Tussle for ANC leadership in Cape

Leadership tussle within the ANC’s Western Cape region has precipitated the first real confrontation in the regional cabinet.

The skirmish between ANC ministers and premier Hernus Kriel was the first real test for the provincial administration, with hard words being traded publicly for the first time since the elections.

It appears the timing for the challenge on — Kriel was a ploy to underscore the anti-National Party credentials of regional minister of the environment Lemma Kalako, public works minister Leonard Ramatlakane and ANC chief whip Chris Nissen in advance of elections at next month’s crucial ANC regional chairman and regional economic affairs minister Allan Boesak.

It is seen as significant that the attack on Kriel coincided with an overseas trip by Boesak. Boesak has his back to the wall as pressure mounts for his replacement from elements blaming him for the ANC’s poor showing in the April election.

There are indications he may step down ahead of the regional congress to avoid the humiliation of almost certain defeat. Should this happen he will most probably take up an ambassadorship to Washington. a post for which he is being considered.

Although there are several contenders for his postion. the most likely successor is health and welfare minister Ebrahim Rassool, who has no political baggage and no major enemies. At issue are accusations that Kriel breached protocol by not consulting the ANC before last week’s premiers summit with Public Administration Minister Zola Skweyiya on the issue of provincial powers.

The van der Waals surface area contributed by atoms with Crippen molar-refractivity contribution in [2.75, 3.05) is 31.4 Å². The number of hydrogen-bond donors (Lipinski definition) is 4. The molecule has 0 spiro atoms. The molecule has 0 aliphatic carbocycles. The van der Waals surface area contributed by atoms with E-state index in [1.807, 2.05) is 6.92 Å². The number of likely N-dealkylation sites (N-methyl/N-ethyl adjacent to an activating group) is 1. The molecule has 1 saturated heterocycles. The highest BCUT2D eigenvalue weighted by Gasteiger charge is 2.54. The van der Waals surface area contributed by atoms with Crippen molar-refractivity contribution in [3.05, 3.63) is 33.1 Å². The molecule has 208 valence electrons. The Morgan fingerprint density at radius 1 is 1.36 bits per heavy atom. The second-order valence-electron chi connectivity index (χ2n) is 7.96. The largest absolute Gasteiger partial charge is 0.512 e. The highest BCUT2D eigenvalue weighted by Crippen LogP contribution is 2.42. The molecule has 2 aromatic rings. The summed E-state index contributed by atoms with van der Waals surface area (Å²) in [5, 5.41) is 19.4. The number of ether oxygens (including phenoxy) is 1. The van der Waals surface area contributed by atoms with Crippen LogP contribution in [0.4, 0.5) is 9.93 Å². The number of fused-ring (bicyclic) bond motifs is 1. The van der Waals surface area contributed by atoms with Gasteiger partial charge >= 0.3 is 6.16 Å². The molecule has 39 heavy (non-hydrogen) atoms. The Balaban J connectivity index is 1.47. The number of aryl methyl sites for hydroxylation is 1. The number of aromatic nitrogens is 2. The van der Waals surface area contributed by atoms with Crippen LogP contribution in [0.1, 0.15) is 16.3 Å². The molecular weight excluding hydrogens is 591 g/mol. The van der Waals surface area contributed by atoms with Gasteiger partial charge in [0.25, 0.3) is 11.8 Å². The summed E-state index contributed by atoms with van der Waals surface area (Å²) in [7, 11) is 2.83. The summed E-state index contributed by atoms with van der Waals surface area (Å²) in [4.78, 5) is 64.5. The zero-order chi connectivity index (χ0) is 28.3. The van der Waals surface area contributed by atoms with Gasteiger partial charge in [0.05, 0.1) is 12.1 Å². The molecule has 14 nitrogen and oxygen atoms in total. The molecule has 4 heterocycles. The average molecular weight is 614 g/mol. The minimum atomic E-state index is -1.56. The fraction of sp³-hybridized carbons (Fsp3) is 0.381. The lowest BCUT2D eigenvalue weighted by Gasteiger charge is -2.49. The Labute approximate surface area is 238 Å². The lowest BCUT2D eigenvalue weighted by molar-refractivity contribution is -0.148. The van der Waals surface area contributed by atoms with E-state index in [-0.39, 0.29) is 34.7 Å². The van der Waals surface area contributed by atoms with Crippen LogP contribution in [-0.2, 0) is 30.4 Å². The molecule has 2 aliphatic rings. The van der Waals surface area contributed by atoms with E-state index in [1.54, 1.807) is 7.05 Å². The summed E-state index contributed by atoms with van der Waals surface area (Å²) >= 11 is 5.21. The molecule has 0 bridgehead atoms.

Kalako, Ramatlakane and Nissen unsuccessfullly tried to get central government to delay conferring powers on the Western Cape on grounds that Kriel had violated protocol. Notably missing from the altercation was Rassool. The issue was resolved when — after Boesak’s return — the ANC accepted Kriel’s explanation that the disputed ordinances bad been drawn up by central government and not himself.

Nonetheless Nissen was adamant that the skirmish had sent a message to Kriel that he should consult. The dispute forced Kriel to make his first public attack on the ANC, calling on Boesak to discipline” his troops. Minor as it was, the dispute highlighted a debate in the ANC about how to deal with the Kriel government.

The ANC is caught between not wanting Kriel to take too much credit for successes of the Reconstruction and Development Programme in the region and their insistence on its implementation. This is another issue likely to dominate the congress as the ANC defines its role as junior partner for the next five years.

Observers inside and outside the ANC see the challenge as a muscle-flexing exercise, which could have only happened in Boesak’s absence.Various people are trying to establish themselves for Boesaks position, and the best way do that is to show you are not going to listen to what the Mats have to say,” said an observer.

He added: “I pray the congress does not fracture us too much. The last thing we need is to be divided in the NP’s backyard. But the way things are going now, we might need to call those internal stability ‘manne’ to be on standby.

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